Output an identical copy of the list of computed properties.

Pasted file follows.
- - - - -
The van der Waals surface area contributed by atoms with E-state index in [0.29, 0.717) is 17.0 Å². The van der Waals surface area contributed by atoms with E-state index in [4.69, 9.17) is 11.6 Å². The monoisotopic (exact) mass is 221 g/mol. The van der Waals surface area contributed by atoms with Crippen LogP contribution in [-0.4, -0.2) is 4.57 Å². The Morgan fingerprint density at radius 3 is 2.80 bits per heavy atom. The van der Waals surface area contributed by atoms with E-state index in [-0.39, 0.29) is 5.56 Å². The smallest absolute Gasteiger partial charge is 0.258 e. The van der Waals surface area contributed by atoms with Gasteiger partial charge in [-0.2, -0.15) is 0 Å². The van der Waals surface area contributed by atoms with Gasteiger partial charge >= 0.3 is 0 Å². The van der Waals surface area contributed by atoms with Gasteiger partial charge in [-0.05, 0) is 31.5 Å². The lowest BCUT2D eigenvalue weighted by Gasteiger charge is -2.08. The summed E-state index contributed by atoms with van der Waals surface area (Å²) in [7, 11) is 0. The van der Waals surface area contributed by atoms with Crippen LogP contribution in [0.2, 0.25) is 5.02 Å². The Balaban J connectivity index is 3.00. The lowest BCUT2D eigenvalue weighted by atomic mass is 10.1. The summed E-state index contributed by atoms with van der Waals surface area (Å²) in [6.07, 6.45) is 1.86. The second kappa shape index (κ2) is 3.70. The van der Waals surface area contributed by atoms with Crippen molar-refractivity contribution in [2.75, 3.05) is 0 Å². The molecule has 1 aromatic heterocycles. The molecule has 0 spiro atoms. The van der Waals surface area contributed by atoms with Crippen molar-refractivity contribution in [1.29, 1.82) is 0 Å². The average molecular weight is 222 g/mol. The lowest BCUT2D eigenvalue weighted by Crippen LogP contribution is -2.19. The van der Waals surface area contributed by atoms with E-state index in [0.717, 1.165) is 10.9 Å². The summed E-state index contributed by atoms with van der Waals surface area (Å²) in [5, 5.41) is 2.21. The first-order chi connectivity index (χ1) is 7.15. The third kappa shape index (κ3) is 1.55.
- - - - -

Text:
The van der Waals surface area contributed by atoms with E-state index in [0.29, 0.717) is 17.0 Å². The van der Waals surface area contributed by atoms with E-state index in [4.69, 9.17) is 11.6 Å². The monoisotopic (exact) mass is 221 g/mol. The van der Waals surface area contributed by atoms with Crippen LogP contribution in [-0.4, -0.2) is 4.57 Å². The Morgan fingerprint density at radius 3 is 2.80 bits per heavy atom. The van der Waals surface area contributed by atoms with E-state index in [-0.39, 0.29) is 5.56 Å². The smallest absolute Gasteiger partial charge is 0.258 e. The van der Waals surface area contributed by atoms with Gasteiger partial charge in [-0.2, -0.15) is 0 Å². The van der Waals surface area contributed by atoms with Gasteiger partial charge >= 0.3 is 0 Å². The van der Waals surface area contributed by atoms with Gasteiger partial charge in [-0.05, 0) is 31.5 Å². The lowest BCUT2D eigenvalue weighted by Gasteiger charge is -2.08. The summed E-state index contributed by atoms with van der Waals surface area (Å²) in [7, 11) is 0. The van der Waals surface area contributed by atoms with Crippen LogP contribution in [0.2, 0.25) is 5.02 Å². The Balaban J connectivity index is 3.00. The lowest BCUT2D eigenvalue weighted by atomic mass is 10.1. The summed E-state index contributed by atoms with van der Waals surface area (Å²) in [6.07, 6.45) is 1.86. The second kappa shape index (κ2) is 3.70. The van der Waals surface area contributed by atoms with Crippen molar-refractivity contribution in [2.75, 3.05) is 0 Å². The molecule has 1 aromatic heterocycles. The molecule has 0 spiro atoms. The van der Waals surface area contributed by atoms with Crippen molar-refractivity contribution in [1.29, 1.82) is 0 Å². The average molecular weight is 222 g/mol. The lowest BCUT2D eigenvalue weighted by Crippen LogP contribution is -2.19. The van der Waals surface area contributed by atoms with E-state index in [0.717, 1.165) is 10.9 Å². The summed E-state index contributed by atoms with van der Waals surface area (Å²) in [5, 5.41) is 2.21. The first-order chi connectivity index (χ1) is 7.15. The third kappa shape index (κ3) is 1.55.